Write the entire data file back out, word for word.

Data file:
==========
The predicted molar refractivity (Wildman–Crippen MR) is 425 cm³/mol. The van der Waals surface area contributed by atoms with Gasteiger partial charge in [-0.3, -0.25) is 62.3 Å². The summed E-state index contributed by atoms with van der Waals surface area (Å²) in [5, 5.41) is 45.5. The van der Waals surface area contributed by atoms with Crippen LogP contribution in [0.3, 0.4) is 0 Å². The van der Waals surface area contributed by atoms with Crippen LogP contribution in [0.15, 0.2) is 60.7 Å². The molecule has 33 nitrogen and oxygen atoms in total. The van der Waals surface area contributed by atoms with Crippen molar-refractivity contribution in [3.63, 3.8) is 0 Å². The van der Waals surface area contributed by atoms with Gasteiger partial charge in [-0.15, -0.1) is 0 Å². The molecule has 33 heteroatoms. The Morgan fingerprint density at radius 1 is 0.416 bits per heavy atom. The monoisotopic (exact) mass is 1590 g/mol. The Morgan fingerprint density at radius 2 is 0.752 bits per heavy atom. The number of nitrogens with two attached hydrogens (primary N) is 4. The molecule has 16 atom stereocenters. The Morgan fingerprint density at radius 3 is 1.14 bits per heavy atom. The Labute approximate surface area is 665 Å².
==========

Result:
The predicted molar refractivity (Wildman–Crippen MR) is 425 cm³/mol. The van der Waals surface area contributed by atoms with Gasteiger partial charge in [-0.3, -0.25) is 62.3 Å². The summed E-state index contributed by atoms with van der Waals surface area (Å²) in [5, 5.41) is 45.5. The van der Waals surface area contributed by atoms with Crippen LogP contribution in [0.3, 0.4) is 0 Å². The van der Waals surface area contributed by atoms with Crippen LogP contribution in [0.15, 0.2) is 60.7 Å². The molecule has 33 nitrogen and oxygen atoms in total. The van der Waals surface area contributed by atoms with Crippen molar-refractivity contribution in [3.63, 3.8) is 0 Å². The van der Waals surface area contributed by atoms with Gasteiger partial charge in [-0.15, -0.1) is 0 Å². The molecule has 33 heteroatoms. The Morgan fingerprint density at radius 1 is 0.416 bits per heavy atom. The monoisotopic (exact) mass is 1590 g/mol. The Morgan fingerprint density at radius 2 is 0.752 bits per heavy atom. The number of nitrogens with two attached hydrogens (primary N) is 4. The molecule has 16 atom stereocenters. The Morgan fingerprint density at radius 3 is 1.14 bits per heavy atom. The Labute approximate surface area is 665 Å².